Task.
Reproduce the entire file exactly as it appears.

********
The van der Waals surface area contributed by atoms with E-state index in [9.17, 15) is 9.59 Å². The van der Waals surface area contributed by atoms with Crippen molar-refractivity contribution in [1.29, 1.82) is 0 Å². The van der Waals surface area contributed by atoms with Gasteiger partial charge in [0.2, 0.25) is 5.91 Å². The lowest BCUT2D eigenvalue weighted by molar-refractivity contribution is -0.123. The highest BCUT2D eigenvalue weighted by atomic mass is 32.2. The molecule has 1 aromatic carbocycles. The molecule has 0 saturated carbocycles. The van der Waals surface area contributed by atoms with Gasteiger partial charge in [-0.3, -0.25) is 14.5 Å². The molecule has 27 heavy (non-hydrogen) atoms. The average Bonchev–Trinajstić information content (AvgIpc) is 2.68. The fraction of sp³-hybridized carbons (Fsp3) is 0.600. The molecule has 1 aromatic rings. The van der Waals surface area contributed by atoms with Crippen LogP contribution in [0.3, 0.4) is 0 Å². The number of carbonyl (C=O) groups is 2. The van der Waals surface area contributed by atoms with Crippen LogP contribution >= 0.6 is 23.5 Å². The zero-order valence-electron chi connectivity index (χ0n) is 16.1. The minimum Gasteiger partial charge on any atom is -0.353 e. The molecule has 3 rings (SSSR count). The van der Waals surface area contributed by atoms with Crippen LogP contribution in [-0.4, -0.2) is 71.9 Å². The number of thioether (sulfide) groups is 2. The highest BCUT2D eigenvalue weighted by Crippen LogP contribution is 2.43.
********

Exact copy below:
The van der Waals surface area contributed by atoms with E-state index in [9.17, 15) is 9.59 Å². The van der Waals surface area contributed by atoms with Crippen molar-refractivity contribution in [1.29, 1.82) is 0 Å². The van der Waals surface area contributed by atoms with Gasteiger partial charge in [0.2, 0.25) is 5.91 Å². The lowest BCUT2D eigenvalue weighted by molar-refractivity contribution is -0.123. The highest BCUT2D eigenvalue weighted by atomic mass is 32.2. The molecule has 1 aromatic carbocycles. The molecule has 0 saturated carbocycles. The van der Waals surface area contributed by atoms with Gasteiger partial charge in [-0.3, -0.25) is 14.5 Å². The molecule has 27 heavy (non-hydrogen) atoms. The average Bonchev–Trinajstić information content (AvgIpc) is 2.68. The fraction of sp³-hybridized carbons (Fsp3) is 0.600. The molecule has 1 aromatic rings. The van der Waals surface area contributed by atoms with Crippen LogP contribution in [0.3, 0.4) is 0 Å². The number of carbonyl (C=O) groups is 2. The van der Waals surface area contributed by atoms with Crippen LogP contribution >= 0.6 is 23.5 Å². The zero-order valence-electron chi connectivity index (χ0n) is 16.1. The minimum Gasteiger partial charge on any atom is -0.353 e. The molecule has 3 rings (SSSR count). The van der Waals surface area contributed by atoms with Crippen LogP contribution in [-0.4, -0.2) is 71.9 Å². The number of thioether (sulfide) groups is 2. The highest BCUT2D eigenvalue weighted by Crippen LogP contribution is 2.43.